One of the highest prices ever realised for an American cellar at auction was taken by Christie's in Manhattan last week.
Christie’s sold all 245 lots of Doris Duke’s wine holdings on June 4 for US$3,755,711 – triple the presale estimate. The vintages ranged from 1904 to 1934.
The highest price fetched was US$111,625 for a dozen bottles of 1934 Romanée-Conti, estimated at US$35,000 to US$50,000.
Prices varied among sequential lots, with two 12-bottle lots of 1929 Les Gaudichots (now La Tâche), estimated at US$9,000 to US$14,000, each fetching US$88,125; a third lot went for US$76,375.
Two case lots of 1929 Château d’Yquem, priced at US$9,500 to US$13,000, each hammered home at US$72,850. Four six-bottle lots of 1934 Romanée-Conti, valued at US$17,000 to US$24,000, each generated US$56,400.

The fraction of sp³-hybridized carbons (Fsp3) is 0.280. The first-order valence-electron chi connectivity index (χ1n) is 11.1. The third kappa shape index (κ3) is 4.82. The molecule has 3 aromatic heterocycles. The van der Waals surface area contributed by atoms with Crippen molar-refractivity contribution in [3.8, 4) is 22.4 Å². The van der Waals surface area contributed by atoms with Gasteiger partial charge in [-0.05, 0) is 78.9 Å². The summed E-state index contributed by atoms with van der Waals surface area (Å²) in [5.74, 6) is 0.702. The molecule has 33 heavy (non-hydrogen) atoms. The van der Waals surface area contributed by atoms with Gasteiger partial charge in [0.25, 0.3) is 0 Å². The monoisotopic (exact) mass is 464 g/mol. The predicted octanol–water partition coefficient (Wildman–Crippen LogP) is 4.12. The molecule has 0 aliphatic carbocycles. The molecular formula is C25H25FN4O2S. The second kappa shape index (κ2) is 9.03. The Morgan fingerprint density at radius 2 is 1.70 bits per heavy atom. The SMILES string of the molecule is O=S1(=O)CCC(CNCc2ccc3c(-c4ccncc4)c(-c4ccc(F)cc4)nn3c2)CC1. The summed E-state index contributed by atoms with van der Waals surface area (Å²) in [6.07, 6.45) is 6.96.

A jeroboam of 1928 Louis Roederer, English Cuvée, brut, priced at US$350 to US$500, found US$3,500. A hand-blown virtual jeroboam of 1918 Château Latour, valued at US$3,500 to US$5,000, grossed US$12,000. Six lots of 1929 Château Haut-Brion, booked at US$4,000 to US$6,000, went for US$12,000 and US$13,000. A 1929 Château Talbot, posted at US$400 to US$500, found US$1,300.
A pitched back-and-forth battle for three bottles of 1921 Dom Pérignon, that Champagne’s first commercial vintage, drove the bidding past the US$1,500 to US$2,200 estimate to a hammer price of US$21,000.
NB US$1.00 = €0.812
Written by Howard G Goldberg